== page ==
Neuralink’s brain implants could help protect humanity from the risks of artificial intelligence, Elon Musk said on Wednesday, as the company prepares to launch its first in-human trials for the chips it hopes could restore lost functions to people with paralysis.
Neuralink will hopefully play a role in cutting the “civilizational risk” artificial intelligence poses to humanity, Musk said in a post on X.
The implantable tech will allow humans to interact with computers with their thoughts alone and should improve our abilities to communicate with AI “by several orders of magnitude,” Musk explained.
It will also boost the “bandwidth” of human-to-human communication as well, Musk added.
“Imagine if Stephen Hawking had had this,” Musk asked his followers, referencing the late physicist who was almost totally paralyzed with a progressive form of motor neurone disease and warned AI posed an existential threat to humanity.
AI risk reduction is a “long term” goal for Neuralink, Musk conceded, adding that the company is focused on beginning its first in-human trials.
While Neuralink’s first tests are to evaluate the safety and functionality of the implants in humans, Musk said tech “has the potential to restore full body movement.”
When combined with Optimus robot limbs, Neuralink means the “Luke Skywalker solution can become real.” The comment hints at a future collaboration between Neuralink and another of Musk’s companies: Tesla. The billionaire has previously described the company’s humanoid robotics project, dubbed Optimus, as its “most important product development” that could overtake its vehicle business over time and he has suggested amputees may one day be given robotic limbs controlled by brain implants. Skywalker, the protagonist of the original Star Wars trilogy portrayed by Mark Hamill, was given a robotic prosthesis after losing his arm in The Empire Strikes Back.
Neuralink started recruitment for its first human clinical trial on Tuesday. The company said it had secured approval from an independent review board to begin testing the implants in people with paralysis, initially to test both safety and functionality of the device. It comes after Neuralink announced it had secured Food and Drug Administration approval to launch its first “in-human clinical study” of the device, which it said “represents an important first step that will one day allow our technology to help many people.” The company said it is searching for participants who have “quadriplegia due to cervical spinal cord injury or amyotrophic lateral sclerosis,” or ALS, are at least 22 years old and “have a reliable caregiver,” with the trial expected to take around six years to complete. The chip will be installed by the company’s surgical robot in the part of the brain controlling the intention to move and early goals are to allow people the ability to control a computer cursor or keyboard through thought. It is not clear how many people Neuralink plans to recruit or its other goals in the trial. The launch of the trials comes after years of overly optimistic predictions from Musk that they were just around the corner and the company is one of many developing neurotechnology, with other firms like Blackrock Neurotech and Synchron having already started human trials.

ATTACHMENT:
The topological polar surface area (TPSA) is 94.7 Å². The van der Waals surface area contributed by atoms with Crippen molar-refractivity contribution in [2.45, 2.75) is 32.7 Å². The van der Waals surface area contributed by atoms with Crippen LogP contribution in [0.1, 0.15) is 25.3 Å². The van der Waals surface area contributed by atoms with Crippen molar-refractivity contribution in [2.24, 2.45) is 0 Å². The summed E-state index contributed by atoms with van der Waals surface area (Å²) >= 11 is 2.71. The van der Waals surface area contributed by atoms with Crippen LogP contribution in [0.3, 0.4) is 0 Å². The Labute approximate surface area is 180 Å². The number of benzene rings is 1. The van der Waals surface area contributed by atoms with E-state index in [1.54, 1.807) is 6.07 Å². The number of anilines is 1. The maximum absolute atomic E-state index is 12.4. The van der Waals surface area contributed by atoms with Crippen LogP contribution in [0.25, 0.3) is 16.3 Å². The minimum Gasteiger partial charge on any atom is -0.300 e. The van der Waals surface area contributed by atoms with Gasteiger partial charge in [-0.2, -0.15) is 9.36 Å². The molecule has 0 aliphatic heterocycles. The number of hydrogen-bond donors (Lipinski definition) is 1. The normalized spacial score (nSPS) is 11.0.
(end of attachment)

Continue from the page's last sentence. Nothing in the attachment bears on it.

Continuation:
When it comes to AI, Musk’s prophecies have been decidedly less optimistic and he is part of a significant cadre of tech leaders, entrepreneurs and researchers calling for a more considered approach to the development of the transformational technology. While acknowledging the many societal risks AI already poses to humanity—such as facilitating discrimination, boosting inequality and bias, disrupting politics, upending the economy and promoting disinformation—many are concerned AI, if developed poorly or carelessly, could one day pose an “existential risk” to humanity and ultimately threatens the species’ survival. Musk and others have said melding humanity and machines through technology like Neuralink’s implant could help avert this risk.
News of Neuralink’s impending human trials come amid ongoing allegations of animal cruelty and claims monkeys used to test the device died as a result of the brain chips. The firm has strenuously denied animal cruelty claims and Musk himself has said “no monkey has died as a result of a Neuralink implant,” though he said only monkeys already “close to death” were used to trial early implants. Documents apparently contradict this claim and outline a range of health issues in monkeys receiving the implant—including infections, brain swelling, paralysis, seizures, bloody diarrhea and a loose device—before they were euthanized, Wired reported on Wednesday.
$261.4 billion. That’s Musk’s estimated net worth, according to Forbes’ real time tracker. He is the world’s richest person by a sizable margin, leading French luxury goods magnate Bernard Arnault, who has an estimated fortune of $192.5 billion. Much of Musk’s wealth comes from his stake in electric carmaker Tesla and a group of valuable companies he cofounded and leads including SpaceX, Neuralink and The Boring Company. He believes X, which he acquired as Twitter for $44 billion in 2022, could help his fortune grow even further by becoming a trillion dollar company in the future.
Elon Musk’s Neuralink Wants To Put Chips In Our Brains — How It Works And Who Else Is Doing It (Forbes)
Elon Musk’s Neuralink Wants Volunteers For First Human Trial Of Its Brain Implant Chip (Forbes)
The Gruesome Story of How Neuralink’s Monkeys Actually Died (Wired)